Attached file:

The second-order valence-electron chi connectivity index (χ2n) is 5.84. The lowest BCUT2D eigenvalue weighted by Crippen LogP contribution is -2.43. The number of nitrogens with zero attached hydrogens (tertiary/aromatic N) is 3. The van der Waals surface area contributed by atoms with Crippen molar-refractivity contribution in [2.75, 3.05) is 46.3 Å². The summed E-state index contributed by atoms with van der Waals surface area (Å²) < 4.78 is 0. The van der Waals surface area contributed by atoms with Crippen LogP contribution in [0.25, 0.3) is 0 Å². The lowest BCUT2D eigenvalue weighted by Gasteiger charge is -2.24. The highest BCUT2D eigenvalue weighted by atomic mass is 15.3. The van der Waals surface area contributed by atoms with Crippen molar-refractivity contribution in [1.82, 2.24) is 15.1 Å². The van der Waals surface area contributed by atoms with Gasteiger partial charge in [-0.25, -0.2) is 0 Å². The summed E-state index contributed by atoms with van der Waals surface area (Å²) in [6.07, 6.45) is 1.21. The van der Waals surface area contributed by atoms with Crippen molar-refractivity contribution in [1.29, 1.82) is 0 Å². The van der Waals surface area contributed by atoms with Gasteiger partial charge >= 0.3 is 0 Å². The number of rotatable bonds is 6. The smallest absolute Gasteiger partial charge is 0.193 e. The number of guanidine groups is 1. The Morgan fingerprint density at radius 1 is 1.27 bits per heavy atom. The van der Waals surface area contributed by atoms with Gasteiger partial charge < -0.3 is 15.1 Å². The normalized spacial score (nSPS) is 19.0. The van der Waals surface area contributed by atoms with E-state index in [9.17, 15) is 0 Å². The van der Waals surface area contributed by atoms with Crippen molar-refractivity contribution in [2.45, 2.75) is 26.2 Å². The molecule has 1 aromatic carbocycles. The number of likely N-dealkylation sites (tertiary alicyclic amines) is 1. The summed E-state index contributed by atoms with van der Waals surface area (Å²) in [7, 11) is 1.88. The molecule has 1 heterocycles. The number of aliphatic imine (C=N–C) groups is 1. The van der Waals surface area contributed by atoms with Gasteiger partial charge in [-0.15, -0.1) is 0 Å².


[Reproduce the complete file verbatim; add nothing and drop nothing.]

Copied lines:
The second-order valence-electron chi connectivity index (χ2n) is 5.84. The lowest BCUT2D eigenvalue weighted by Crippen LogP contribution is -2.43. The number of nitrogens with zero attached hydrogens (tertiary/aromatic N) is 3. The van der Waals surface area contributed by atoms with Crippen molar-refractivity contribution in [2.75, 3.05) is 46.3 Å². The summed E-state index contributed by atoms with van der Waals surface area (Å²) < 4.78 is 0. The van der Waals surface area contributed by atoms with Crippen LogP contribution in [0.25, 0.3) is 0 Å². The lowest BCUT2D eigenvalue weighted by Gasteiger charge is -2.24. The highest BCUT2D eigenvalue weighted by atomic mass is 15.3. The van der Waals surface area contributed by atoms with Crippen molar-refractivity contribution in [1.82, 2.24) is 15.1 Å². The van der Waals surface area contributed by atoms with Gasteiger partial charge in [-0.25, -0.2) is 0 Å². The summed E-state index contributed by atoms with van der Waals surface area (Å²) in [6.07, 6.45) is 1.21. The van der Waals surface area contributed by atoms with Crippen molar-refractivity contribution in [1.29, 1.82) is 0 Å². The van der Waals surface area contributed by atoms with Gasteiger partial charge >= 0.3 is 0 Å². The number of rotatable bonds is 6. The smallest absolute Gasteiger partial charge is 0.193 e. The number of guanidine groups is 1. The Morgan fingerprint density at radius 1 is 1.27 bits per heavy atom. The van der Waals surface area contributed by atoms with Gasteiger partial charge < -0.3 is 15.1 Å². The normalized spacial score (nSPS) is 19.0. The van der Waals surface area contributed by atoms with E-state index in [9.17, 15) is 0 Å². The van der Waals surface area contributed by atoms with Crippen molar-refractivity contribution in [2.45, 2.75) is 26.2 Å². The molecule has 1 aromatic carbocycles. The number of likely N-dealkylation sites (tertiary alicyclic amines) is 1. The summed E-state index contributed by atoms with van der Waals surface area (Å²) in [7, 11) is 1.88. The molecule has 1 heterocycles. The number of aliphatic imine (C=N–C) groups is 1. The van der Waals surface area contributed by atoms with Gasteiger partial charge in [-0.15, -0.1) is 0 Å².